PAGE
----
A Lear to make even grown men whimper… the RSC’s latest version is a thoughtful and multi-layered production, says QUENTIN LETTS 

Sir Antony Sher is giving notable service to the Royal Shakespeare Company. In three years he has done Falstaff in the Henry IVs, Willy Loman in Death Of A Salesman and now we have his Lear, directed by his husband Greg Doran, head of the RSC.

Wherever would Stratford be without them? Mind you, is it wise for one of the state’s main arts organisations to be quite so reliant on a single couple?

Sher’s Lear enters intriguingly: borne aloft in a glass box, as though some sort of stuffed exhibit. He is high-browed, bearded, Fidel Castro in his dotage or maybe a Mongol chieftain shrouded in this thick fur coat. It must be hot to wear.

The spectacle helps one ignore, as much as is possible, the opening flaw in Shakespeare’s tragedy — the implausibility of a father behaving in such a way. Which man, particularly a widower with three daughters, has not learned to respond more equably to a teenage girl’s coltishness?

Antony Sher as Lear in his opulent fur coat in  the Royal Shakespeare Theatre's exceptional enactment of the classic King Lear

Antony Sher as Lear in his opulent fur coat in  the Royal Shakespeare Theatre’s exceptional enactment of the classic King Lear

Mr Doran repeatedly delivers striking tableaux. For the storm scene, Lear and his Fool are raised by tarpaulin-covered platform to so great a height they must almost be able to espy Moses on Mount Sinai. Terrific thunder, by the way.

And Graham Turner’s pale-faced Fool, Geordie-vowelled and with a little pot belly, is touchingly done.

The battle scene is conducted behind an opaque screen, lit so that we just see frozen silhouettes of the soldiers. Not that we are robbed of the clash of metal blades: the sword fight between Edmund and Edgar is properly aggressive.

The play’s notorious eye-gouging moment occurs in another glass box, this time lit by strip bulbs, the blood spurting against its panes. When this happened, one of my brother critics nearby emitted a little whimper. 

The staging can therefore be adjudged a success, even though the line, ‘Out, vile jelly!’, was lost amid poor Gloucester’s grunting and the audience’s gasps of horror.

This is a thorough, competent, thoughtful, multi-layered Lear. It does not take sides. The king’s bibulous, impertinent soldiers quite deserve to be chucked out by Goneril (Nia Gwynne).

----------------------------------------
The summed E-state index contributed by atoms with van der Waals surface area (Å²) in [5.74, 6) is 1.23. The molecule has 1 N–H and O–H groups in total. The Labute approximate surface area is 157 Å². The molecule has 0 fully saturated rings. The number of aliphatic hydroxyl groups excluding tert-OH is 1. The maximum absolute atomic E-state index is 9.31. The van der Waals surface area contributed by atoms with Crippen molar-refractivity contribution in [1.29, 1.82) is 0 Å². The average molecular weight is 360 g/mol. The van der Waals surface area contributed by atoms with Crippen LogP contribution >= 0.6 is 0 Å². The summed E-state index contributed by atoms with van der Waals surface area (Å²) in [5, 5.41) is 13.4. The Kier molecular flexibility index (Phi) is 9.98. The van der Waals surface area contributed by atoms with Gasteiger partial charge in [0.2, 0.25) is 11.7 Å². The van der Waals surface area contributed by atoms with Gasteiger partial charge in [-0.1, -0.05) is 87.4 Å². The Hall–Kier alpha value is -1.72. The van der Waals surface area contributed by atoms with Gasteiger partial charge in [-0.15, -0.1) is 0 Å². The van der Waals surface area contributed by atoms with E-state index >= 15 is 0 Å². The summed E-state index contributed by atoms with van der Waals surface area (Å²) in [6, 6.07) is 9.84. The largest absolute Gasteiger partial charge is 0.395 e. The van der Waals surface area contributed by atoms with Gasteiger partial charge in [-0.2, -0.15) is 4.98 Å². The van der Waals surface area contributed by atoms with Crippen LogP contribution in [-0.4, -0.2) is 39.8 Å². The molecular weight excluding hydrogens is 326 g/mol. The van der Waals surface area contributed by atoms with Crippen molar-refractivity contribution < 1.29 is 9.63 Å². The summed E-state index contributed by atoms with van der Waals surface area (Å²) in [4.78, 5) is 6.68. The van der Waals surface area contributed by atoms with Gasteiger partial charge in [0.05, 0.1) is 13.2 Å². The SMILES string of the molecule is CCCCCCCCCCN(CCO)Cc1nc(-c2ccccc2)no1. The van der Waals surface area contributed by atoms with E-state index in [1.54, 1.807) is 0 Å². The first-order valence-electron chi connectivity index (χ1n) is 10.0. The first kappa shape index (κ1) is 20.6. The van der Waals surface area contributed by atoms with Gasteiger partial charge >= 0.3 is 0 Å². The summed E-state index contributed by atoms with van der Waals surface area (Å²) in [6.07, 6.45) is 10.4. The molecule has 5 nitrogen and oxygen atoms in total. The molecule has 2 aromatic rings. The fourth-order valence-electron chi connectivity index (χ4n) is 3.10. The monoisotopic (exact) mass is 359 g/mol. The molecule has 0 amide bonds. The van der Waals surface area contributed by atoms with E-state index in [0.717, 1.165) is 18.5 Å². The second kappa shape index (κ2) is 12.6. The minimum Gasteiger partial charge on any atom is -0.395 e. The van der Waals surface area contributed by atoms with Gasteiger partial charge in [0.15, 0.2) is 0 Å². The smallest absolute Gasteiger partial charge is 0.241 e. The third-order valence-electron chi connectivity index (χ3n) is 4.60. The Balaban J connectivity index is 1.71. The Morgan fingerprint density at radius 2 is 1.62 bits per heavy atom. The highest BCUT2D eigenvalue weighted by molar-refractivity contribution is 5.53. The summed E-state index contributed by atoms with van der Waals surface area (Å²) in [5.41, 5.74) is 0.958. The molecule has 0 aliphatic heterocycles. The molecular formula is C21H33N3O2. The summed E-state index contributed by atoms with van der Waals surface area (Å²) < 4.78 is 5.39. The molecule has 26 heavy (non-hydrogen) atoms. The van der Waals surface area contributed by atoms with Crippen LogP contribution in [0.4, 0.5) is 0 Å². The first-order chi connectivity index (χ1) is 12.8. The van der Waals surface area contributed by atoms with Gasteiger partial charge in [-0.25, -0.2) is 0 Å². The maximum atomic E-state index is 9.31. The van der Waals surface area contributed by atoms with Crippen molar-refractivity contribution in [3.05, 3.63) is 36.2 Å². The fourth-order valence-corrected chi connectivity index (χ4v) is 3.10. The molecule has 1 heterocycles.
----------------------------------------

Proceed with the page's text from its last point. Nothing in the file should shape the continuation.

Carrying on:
Kelly Williams’s Regan may cackle during the eye-gouging but the older sisters are not caricatured as oversexed vipers, as can happen. The presence of Antony Byrne as the Earl of Kent and David Troughton as Gloucester provide essential ballast to the mid-order batting.

The direction emphasises the generational eclipse as the old king is edged out by time and his offspring.

 Two globes represent Sun and Moon, complete with a shadow, and Mr Doran toys with a black and white theme, both in the costumes and the lighting.

The players give a resounding performance in Stratford's adaption of the classic play

The players give a resounding performance in Stratford’s adaption of the classic play

I wondered if there was also something of this in the casting. Both Cordelia (Natalie Simpson) and Edmund (the exciting Paapa Essiedu, who needs to rein in the drollery by ten per cent) are played by black actors, while their stage parents are white.

But any thematic stuff fades as the plot takes grip. Sir Antony’s performance has the grandeur you would expect of a theatrical knight aged 67. He does not carry Cordelia’s corpse at the end, alas, but you do feel most steps of his old king’s struggle on ‘the rack of this rough world’.

If it falls short of greatness that may be a consequence of the Sher voice, insistent but little varying in tone or pace. You could never call his delivery rich or fruity.

When raised to a shout, it acquires a Dalek’s rattle. ‘Who stirs? Call Burgundy!’ could almost be: ‘Exterminate, exterminate!’